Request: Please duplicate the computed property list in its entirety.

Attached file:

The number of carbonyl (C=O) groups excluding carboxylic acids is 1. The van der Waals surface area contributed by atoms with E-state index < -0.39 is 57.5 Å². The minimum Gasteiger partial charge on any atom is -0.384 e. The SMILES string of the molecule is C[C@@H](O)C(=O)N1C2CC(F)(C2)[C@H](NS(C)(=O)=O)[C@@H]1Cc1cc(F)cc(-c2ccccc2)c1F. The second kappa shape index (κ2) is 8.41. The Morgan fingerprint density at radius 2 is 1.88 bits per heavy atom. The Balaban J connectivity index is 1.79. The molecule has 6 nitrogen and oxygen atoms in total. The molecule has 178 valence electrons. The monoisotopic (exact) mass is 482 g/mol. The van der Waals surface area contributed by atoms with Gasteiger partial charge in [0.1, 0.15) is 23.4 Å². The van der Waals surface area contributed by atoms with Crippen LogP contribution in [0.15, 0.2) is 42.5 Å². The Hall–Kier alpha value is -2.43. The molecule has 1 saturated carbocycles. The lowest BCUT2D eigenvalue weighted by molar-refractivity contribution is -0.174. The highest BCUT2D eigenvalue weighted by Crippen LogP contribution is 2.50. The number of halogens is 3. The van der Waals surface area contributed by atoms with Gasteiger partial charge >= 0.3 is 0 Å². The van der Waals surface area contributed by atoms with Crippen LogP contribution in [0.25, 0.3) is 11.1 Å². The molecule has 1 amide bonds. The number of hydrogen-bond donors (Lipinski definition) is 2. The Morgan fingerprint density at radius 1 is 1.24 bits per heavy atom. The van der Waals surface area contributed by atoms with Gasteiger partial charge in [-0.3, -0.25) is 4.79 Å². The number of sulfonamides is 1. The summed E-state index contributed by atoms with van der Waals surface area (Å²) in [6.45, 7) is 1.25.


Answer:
The number of carbonyl (C=O) groups excluding carboxylic acids is 1. The van der Waals surface area contributed by atoms with E-state index < -0.39 is 57.5 Å². The minimum Gasteiger partial charge on any atom is -0.384 e. The SMILES string of the molecule is C[C@@H](O)C(=O)N1C2CC(F)(C2)[C@H](NS(C)(=O)=O)[C@@H]1Cc1cc(F)cc(-c2ccccc2)c1F. The second kappa shape index (κ2) is 8.41. The Morgan fingerprint density at radius 2 is 1.88 bits per heavy atom. The Balaban J connectivity index is 1.79. The molecule has 6 nitrogen and oxygen atoms in total. The molecule has 178 valence electrons. The monoisotopic (exact) mass is 482 g/mol. The van der Waals surface area contributed by atoms with Gasteiger partial charge in [0.1, 0.15) is 23.4 Å². The van der Waals surface area contributed by atoms with Crippen LogP contribution in [0.15, 0.2) is 42.5 Å². The Hall–Kier alpha value is -2.43. The molecule has 1 saturated carbocycles. The lowest BCUT2D eigenvalue weighted by molar-refractivity contribution is -0.174. The highest BCUT2D eigenvalue weighted by Crippen LogP contribution is 2.50. The number of halogens is 3. The van der Waals surface area contributed by atoms with Gasteiger partial charge >= 0.3 is 0 Å². The van der Waals surface area contributed by atoms with Crippen LogP contribution in [0.25, 0.3) is 11.1 Å². The molecule has 1 amide bonds. The number of hydrogen-bond donors (Lipinski definition) is 2. The Morgan fingerprint density at radius 1 is 1.24 bits per heavy atom. The van der Waals surface area contributed by atoms with Gasteiger partial charge in [-0.3, -0.25) is 4.79 Å². The number of sulfonamides is 1. The summed E-state index contributed by atoms with van der Waals surface area (Å²) in [6.45, 7) is 1.25.